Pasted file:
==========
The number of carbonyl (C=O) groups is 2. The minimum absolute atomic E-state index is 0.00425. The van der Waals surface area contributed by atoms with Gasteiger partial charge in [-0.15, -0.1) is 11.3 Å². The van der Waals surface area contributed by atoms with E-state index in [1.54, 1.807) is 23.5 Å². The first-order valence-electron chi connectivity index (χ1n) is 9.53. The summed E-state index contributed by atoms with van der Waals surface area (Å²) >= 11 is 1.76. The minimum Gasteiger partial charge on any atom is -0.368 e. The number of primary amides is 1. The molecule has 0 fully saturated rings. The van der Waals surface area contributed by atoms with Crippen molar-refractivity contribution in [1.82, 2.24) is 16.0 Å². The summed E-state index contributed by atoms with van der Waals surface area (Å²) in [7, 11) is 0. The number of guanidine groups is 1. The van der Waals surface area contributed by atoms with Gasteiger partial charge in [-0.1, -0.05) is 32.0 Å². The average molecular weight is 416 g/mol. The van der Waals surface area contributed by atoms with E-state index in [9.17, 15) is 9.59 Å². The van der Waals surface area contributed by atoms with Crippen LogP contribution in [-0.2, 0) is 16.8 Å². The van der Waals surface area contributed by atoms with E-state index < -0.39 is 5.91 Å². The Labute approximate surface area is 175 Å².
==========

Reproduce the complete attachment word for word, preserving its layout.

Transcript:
The number of carbonyl (C=O) groups is 2. The minimum absolute atomic E-state index is 0.00425. The van der Waals surface area contributed by atoms with Gasteiger partial charge in [-0.15, -0.1) is 11.3 Å². The van der Waals surface area contributed by atoms with E-state index in [1.54, 1.807) is 23.5 Å². The first-order valence-electron chi connectivity index (χ1n) is 9.53. The summed E-state index contributed by atoms with van der Waals surface area (Å²) >= 11 is 1.76. The minimum Gasteiger partial charge on any atom is -0.368 e. The number of primary amides is 1. The molecule has 0 fully saturated rings. The van der Waals surface area contributed by atoms with Crippen molar-refractivity contribution in [1.82, 2.24) is 16.0 Å². The summed E-state index contributed by atoms with van der Waals surface area (Å²) in [7, 11) is 0. The number of guanidine groups is 1. The van der Waals surface area contributed by atoms with Gasteiger partial charge in [-0.1, -0.05) is 32.0 Å². The average molecular weight is 416 g/mol. The van der Waals surface area contributed by atoms with E-state index in [9.17, 15) is 9.59 Å². The van der Waals surface area contributed by atoms with Crippen LogP contribution in [-0.2, 0) is 16.8 Å². The van der Waals surface area contributed by atoms with E-state index < -0.39 is 5.91 Å². The Labute approximate surface area is 175 Å².